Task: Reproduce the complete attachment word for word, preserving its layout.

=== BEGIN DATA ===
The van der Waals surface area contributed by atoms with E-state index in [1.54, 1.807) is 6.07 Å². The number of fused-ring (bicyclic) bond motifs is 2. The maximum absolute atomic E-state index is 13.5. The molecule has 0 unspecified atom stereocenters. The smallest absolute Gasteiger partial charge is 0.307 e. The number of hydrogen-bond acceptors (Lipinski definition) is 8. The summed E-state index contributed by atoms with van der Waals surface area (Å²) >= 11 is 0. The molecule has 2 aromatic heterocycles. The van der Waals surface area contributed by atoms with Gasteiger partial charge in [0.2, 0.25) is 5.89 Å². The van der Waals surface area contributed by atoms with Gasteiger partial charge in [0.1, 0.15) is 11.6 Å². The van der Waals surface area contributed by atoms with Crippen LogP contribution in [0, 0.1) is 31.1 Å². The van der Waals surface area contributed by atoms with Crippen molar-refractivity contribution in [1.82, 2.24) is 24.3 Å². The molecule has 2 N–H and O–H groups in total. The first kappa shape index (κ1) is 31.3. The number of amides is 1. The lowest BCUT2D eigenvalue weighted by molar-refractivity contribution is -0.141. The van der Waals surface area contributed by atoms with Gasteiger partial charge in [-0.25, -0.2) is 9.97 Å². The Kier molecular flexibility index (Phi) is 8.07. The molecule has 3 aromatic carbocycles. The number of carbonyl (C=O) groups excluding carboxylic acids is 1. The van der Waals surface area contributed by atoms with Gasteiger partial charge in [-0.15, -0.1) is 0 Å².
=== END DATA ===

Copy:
The van der Waals surface area contributed by atoms with E-state index in [1.54, 1.807) is 6.07 Å². The number of fused-ring (bicyclic) bond motifs is 2. The maximum absolute atomic E-state index is 13.5. The molecule has 0 unspecified atom stereocenters. The smallest absolute Gasteiger partial charge is 0.307 e. The number of hydrogen-bond acceptors (Lipinski definition) is 8. The summed E-state index contributed by atoms with van der Waals surface area (Å²) >= 11 is 0. The molecule has 2 aromatic heterocycles. The van der Waals surface area contributed by atoms with Gasteiger partial charge in [0.2, 0.25) is 5.89 Å². The van der Waals surface area contributed by atoms with Gasteiger partial charge in [0.1, 0.15) is 11.6 Å². The van der Waals surface area contributed by atoms with Crippen LogP contribution in [0, 0.1) is 31.1 Å². The van der Waals surface area contributed by atoms with Crippen molar-refractivity contribution in [1.82, 2.24) is 24.3 Å². The molecule has 2 N–H and O–H groups in total. The first kappa shape index (κ1) is 31.3. The number of amides is 1. The lowest BCUT2D eigenvalue weighted by molar-refractivity contribution is -0.141. The van der Waals surface area contributed by atoms with Gasteiger partial charge in [-0.25, -0.2) is 9.97 Å². The Kier molecular flexibility index (Phi) is 8.07. The molecule has 3 aromatic carbocycles. The number of carbonyl (C=O) groups excluding carboxylic acids is 1. The van der Waals surface area contributed by atoms with Gasteiger partial charge in [-0.15, -0.1) is 0 Å².